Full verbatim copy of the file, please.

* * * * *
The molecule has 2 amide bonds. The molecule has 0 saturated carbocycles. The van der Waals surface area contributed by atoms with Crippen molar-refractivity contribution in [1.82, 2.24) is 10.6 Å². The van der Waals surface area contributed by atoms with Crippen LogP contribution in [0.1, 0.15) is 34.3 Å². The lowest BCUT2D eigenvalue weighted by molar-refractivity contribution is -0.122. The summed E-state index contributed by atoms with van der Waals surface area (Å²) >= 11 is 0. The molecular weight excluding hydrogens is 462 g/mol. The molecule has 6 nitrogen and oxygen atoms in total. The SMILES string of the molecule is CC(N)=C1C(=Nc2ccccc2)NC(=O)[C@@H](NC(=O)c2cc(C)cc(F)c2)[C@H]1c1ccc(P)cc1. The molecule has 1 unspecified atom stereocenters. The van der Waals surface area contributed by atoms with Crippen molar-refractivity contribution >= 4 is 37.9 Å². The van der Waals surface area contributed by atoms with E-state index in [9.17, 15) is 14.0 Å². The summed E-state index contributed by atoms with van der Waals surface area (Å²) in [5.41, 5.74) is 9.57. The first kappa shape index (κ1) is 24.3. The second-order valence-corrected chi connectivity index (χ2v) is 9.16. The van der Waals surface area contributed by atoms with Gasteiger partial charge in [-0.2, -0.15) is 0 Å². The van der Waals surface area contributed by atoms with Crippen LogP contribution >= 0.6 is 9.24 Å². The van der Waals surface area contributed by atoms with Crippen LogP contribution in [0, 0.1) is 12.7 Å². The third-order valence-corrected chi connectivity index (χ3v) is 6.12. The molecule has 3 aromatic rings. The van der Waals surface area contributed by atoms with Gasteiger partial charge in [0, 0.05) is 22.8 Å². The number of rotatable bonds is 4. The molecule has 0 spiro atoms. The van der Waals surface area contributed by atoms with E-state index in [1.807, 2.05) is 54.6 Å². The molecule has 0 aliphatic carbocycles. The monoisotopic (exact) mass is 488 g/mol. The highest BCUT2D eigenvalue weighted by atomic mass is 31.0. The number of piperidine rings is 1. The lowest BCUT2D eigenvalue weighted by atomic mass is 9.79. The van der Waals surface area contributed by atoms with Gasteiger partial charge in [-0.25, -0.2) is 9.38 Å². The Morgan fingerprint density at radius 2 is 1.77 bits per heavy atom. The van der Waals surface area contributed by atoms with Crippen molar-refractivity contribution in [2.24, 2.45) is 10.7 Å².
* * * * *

The molecule has 2 amide bonds. The molecule has 0 saturated carbocycles. The van der Waals surface area contributed by atoms with Crippen molar-refractivity contribution in [1.82, 2.24) is 10.6 Å². The van der Waals surface area contributed by atoms with Crippen LogP contribution in [0.1, 0.15) is 34.3 Å². The lowest BCUT2D eigenvalue weighted by molar-refractivity contribution is -0.122. The summed E-state index contributed by atoms with van der Waals surface area (Å²) >= 11 is 0. The molecular weight excluding hydrogens is 462 g/mol. The molecule has 6 nitrogen and oxygen atoms in total. The SMILES string of the molecule is CC(N)=C1C(=Nc2ccccc2)NC(=O)[C@@H](NC(=O)c2cc(C)cc(F)c2)[C@H]1c1ccc(P)cc1. The molecule has 1 unspecified atom stereocenters. The van der Waals surface area contributed by atoms with Crippen molar-refractivity contribution >= 4 is 37.9 Å². The van der Waals surface area contributed by atoms with E-state index in [9.17, 15) is 14.0 Å². The summed E-state index contributed by atoms with van der Waals surface area (Å²) in [5.41, 5.74) is 9.57. The first kappa shape index (κ1) is 24.3. The second-order valence-corrected chi connectivity index (χ2v) is 9.16. The van der Waals surface area contributed by atoms with Gasteiger partial charge in [-0.2, -0.15) is 0 Å². The van der Waals surface area contributed by atoms with Crippen LogP contribution >= 0.6 is 9.24 Å². The van der Waals surface area contributed by atoms with Crippen LogP contribution in [0, 0.1) is 12.7 Å². The third-order valence-corrected chi connectivity index (χ3v) is 6.12. The molecule has 3 aromatic rings. The van der Waals surface area contributed by atoms with Gasteiger partial charge in [0, 0.05) is 22.8 Å². The number of rotatable bonds is 4. The molecule has 0 spiro atoms. The van der Waals surface area contributed by atoms with E-state index in [1.807, 2.05) is 54.6 Å². The molecule has 0 aliphatic carbocycles. The monoisotopic (exact) mass is 488 g/mol. The highest BCUT2D eigenvalue weighted by atomic mass is 31.0. The number of piperidine rings is 1. The lowest BCUT2D eigenvalue weighted by atomic mass is 9.79. The van der Waals surface area contributed by atoms with Gasteiger partial charge in [-0.25, -0.2) is 9.38 Å². The Morgan fingerprint density at radius 2 is 1.77 bits per heavy atom. The van der Waals surface area contributed by atoms with Crippen molar-refractivity contribution in [2.24, 2.45) is 10.7 Å².